When the IRS files its federal tax lien it attaches to all of the taxpayer’s assets, including his home, bank accounts, cars and personal belongs. The federal tax lien ensures that if real property is sold any proceeds will go to the IRS to pay its tax lien. The IRS can also foreclose on its federal tax lien, and sell any property that the taxpayer owns.
There is a myth that the IRS won’t seize and sell a taxpayer’s home. Like most myths there is a grain of truth to it. In order to sell a taxpayer’s primary residence the IRS must obtain an order from a federal district court pursuant to Internal Revenue Code Section Section 6334(a)(13). However, if negotiations break down, or the statute of limitations on collection is about to expire, the IRS can and will seek a court order, and most courts will grant such orders. This is one reason why it is critical, especially in large dollar cases, that taxpayers obtain advice from a tax attorney with experience dealing with these types of tax problems.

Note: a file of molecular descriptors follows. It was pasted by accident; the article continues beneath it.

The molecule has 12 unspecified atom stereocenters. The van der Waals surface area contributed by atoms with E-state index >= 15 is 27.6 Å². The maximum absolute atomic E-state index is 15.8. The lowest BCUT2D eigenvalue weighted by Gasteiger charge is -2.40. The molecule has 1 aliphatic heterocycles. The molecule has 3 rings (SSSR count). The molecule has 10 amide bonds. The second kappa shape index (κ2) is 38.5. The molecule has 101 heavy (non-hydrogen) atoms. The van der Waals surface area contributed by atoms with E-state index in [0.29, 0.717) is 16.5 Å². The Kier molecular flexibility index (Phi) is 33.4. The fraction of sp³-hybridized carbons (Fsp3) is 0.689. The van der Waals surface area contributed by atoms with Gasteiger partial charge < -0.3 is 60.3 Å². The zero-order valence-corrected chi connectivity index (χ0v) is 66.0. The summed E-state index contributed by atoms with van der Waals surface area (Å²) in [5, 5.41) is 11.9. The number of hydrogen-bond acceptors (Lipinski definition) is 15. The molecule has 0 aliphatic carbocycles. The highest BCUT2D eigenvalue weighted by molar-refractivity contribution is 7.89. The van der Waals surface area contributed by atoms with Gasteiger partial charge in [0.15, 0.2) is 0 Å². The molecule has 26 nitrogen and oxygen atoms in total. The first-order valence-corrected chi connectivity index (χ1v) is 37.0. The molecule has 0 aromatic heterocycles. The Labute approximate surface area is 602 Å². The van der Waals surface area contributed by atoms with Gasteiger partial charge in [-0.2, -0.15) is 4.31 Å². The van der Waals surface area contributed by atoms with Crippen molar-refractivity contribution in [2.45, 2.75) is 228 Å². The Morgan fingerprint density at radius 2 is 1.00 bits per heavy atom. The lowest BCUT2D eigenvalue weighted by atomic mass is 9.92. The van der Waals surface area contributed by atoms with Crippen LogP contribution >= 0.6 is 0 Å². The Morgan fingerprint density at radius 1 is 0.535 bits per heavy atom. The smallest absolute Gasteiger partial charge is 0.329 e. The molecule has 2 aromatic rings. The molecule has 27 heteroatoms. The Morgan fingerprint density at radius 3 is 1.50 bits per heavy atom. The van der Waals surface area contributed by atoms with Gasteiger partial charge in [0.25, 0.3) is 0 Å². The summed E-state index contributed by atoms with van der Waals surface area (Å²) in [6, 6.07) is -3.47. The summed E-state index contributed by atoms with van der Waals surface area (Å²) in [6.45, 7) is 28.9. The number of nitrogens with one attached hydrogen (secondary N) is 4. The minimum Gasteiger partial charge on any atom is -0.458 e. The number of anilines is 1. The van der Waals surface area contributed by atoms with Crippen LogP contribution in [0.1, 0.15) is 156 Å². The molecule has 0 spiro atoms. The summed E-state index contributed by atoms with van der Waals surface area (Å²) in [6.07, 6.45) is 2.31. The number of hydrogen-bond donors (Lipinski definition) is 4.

A recent case from South Dakota illustrates that tax problems do not get better with age. United States v. Boscaljon (SD SD 2010). The Boscaljons owed about $200,000 dating back to 1993 and 1994. The IRS went to court to sell their residence. At the time of trial the taxpayers were both 74 years old, and living apparently primarily on social security, plus Mrs. Boscalon’s earnings from her $8.75 per hour, 20 hour per week job. Mr. Boscaljon had been diagnosed with cancer, had just completed chemotherapy, and had suffered a heart attack. Despite these facts the IRS brought suit to seize and sell the Boscaljons’ home. So much for a kinder, gentler IRS.